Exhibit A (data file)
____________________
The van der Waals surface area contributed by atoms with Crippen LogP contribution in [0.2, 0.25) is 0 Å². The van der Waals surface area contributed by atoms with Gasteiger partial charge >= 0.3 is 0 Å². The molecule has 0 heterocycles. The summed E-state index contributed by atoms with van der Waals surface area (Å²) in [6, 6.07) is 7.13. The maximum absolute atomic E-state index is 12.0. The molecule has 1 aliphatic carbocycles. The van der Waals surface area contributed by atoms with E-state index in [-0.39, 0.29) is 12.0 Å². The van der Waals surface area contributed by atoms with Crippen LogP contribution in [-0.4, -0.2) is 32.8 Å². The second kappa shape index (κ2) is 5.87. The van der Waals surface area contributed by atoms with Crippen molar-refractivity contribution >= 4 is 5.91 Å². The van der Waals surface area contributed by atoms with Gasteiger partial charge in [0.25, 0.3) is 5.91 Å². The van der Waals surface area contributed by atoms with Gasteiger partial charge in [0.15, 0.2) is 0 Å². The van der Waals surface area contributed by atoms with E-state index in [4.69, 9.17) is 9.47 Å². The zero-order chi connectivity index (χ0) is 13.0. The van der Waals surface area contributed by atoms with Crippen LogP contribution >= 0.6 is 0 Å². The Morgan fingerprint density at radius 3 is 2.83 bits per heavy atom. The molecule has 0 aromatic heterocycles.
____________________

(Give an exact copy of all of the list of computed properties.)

The van der Waals surface area contributed by atoms with Crippen LogP contribution in [0.2, 0.25) is 0 Å². The van der Waals surface area contributed by atoms with Gasteiger partial charge >= 0.3 is 0 Å². The molecule has 0 heterocycles. The summed E-state index contributed by atoms with van der Waals surface area (Å²) in [6, 6.07) is 7.13. The maximum absolute atomic E-state index is 12.0. The molecule has 1 aliphatic carbocycles. The van der Waals surface area contributed by atoms with E-state index in [-0.39, 0.29) is 12.0 Å². The van der Waals surface area contributed by atoms with Crippen LogP contribution in [-0.4, -0.2) is 32.8 Å². The second kappa shape index (κ2) is 5.87. The van der Waals surface area contributed by atoms with Crippen molar-refractivity contribution >= 4 is 5.91 Å². The van der Waals surface area contributed by atoms with Gasteiger partial charge in [0.25, 0.3) is 5.91 Å². The van der Waals surface area contributed by atoms with Gasteiger partial charge in [0.15, 0.2) is 0 Å². The van der Waals surface area contributed by atoms with E-state index in [4.69, 9.17) is 9.47 Å². The zero-order chi connectivity index (χ0) is 13.0. The van der Waals surface area contributed by atoms with Crippen LogP contribution >= 0.6 is 0 Å². The Morgan fingerprint density at radius 3 is 2.83 bits per heavy atom. The molecule has 0 aromatic heterocycles.